Washington's seemingly extinguished hopes of a Pacific-10 Conference regular-season men's basketball title flicked faintly back to life Thursday when league-leading Arizona lost at USC.
That dropped the Wildcats’ lead to one game over UCLA and two games over UW (10-5 in Pac-10).
Things could get even more interesting at 1 p.m. today when Arizona (12-3) visits UCLA (11-4).
“Anything can happen,” UW junior Isaiah Thomas said Friday. “That L.A. trip is a hard one to get two wins out of, and especially at UCLA. I mean, UCLA is playing good right now, so who knows what’s going to happen (today)? Anything can happen within this week and next week; and hopefully it happens in our favor.”
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Meanwhile, coach Lorenzo Romar was quick to point out that UW can’t benefit from other conference results unless it takes care of its own 7 p.m. game Sunday against Washington State.
“We can’t lose sight of Sunday,” he said. “You’re probably expecting me to say that, but it really is the truth. We have a week and a half of conference play. We have to take advantage of it and not get sidetracked or distracted by other issues.”
If Arizona wins today, the Wildcats clinch at least a share of the Pac-10 regular-season title. Meanwhile, UCLA would fall to a half-game ahead of the Huskies – and UW would pull even with a win over WSU.
Next week, Arizona ends its regular season against Oregon and Oregon State, while UCLA visits Washington and Washington State, and UW hosts the Bruins and USC.
There could be a three-way tie at the top if Arizona loses two of its final three games, UCLA loses one, and Washington wins out.
In case of a two-team tie, seeding for the Pac-10 tournament is determined first by head-to-head competition. If the teams split, the next tiebreaker is based on each team’s record vs. the team occupying the highest position in the regular-season standings, and then counting down through the standings until one team gets an advantage.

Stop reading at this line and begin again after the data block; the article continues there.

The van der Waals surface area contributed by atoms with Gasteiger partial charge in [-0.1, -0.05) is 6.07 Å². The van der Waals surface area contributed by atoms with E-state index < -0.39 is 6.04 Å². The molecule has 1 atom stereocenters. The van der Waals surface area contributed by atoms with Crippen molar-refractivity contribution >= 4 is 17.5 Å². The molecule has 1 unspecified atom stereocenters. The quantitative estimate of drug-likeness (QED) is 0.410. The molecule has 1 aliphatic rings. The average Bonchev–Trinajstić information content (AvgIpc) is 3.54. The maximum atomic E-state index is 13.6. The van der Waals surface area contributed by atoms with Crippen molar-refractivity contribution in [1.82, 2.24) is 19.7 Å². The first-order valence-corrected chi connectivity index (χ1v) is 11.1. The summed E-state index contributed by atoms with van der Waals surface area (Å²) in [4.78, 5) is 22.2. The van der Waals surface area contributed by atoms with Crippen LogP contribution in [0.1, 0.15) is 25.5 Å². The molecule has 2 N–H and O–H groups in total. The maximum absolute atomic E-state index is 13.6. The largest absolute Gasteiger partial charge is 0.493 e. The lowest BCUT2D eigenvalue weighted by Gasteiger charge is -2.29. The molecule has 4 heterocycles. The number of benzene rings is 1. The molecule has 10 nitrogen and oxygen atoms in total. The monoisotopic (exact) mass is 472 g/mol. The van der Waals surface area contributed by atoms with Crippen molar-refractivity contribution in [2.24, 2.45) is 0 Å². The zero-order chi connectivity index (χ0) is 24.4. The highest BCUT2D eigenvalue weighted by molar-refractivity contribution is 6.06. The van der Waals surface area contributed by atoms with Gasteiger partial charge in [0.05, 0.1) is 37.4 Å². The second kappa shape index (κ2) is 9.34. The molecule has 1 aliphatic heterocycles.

In case of a multiple-team tie, seeding is determined by the collective head-to-head competition of the tied teams. If two or more teams remain tied, then the secondary tie-breaking procedure outlined above is applied.
Washington State has been eliminated from the conference title race. However, the Cougars still have plenty of incentive as they head into their final three games tied with Oregon for sixth place.
WSU doesn’t want to drift down even one spot, as the Nos. 7 and 10 teams and Nos. 8 and 9 play each other on the Pac-10 tournament’s opening day on March 9, while the top six finishers enjoy a bye. That means the bottom four teams face a four-win path to the tournament title, and the 1-6 teams need only three wins for the Pac-10 championship and an automatic NCAA bid.
Don Ruiz, 253-597-8808 email@example.com twitter/donruiztnt blog.thenewstribune.com/uwsports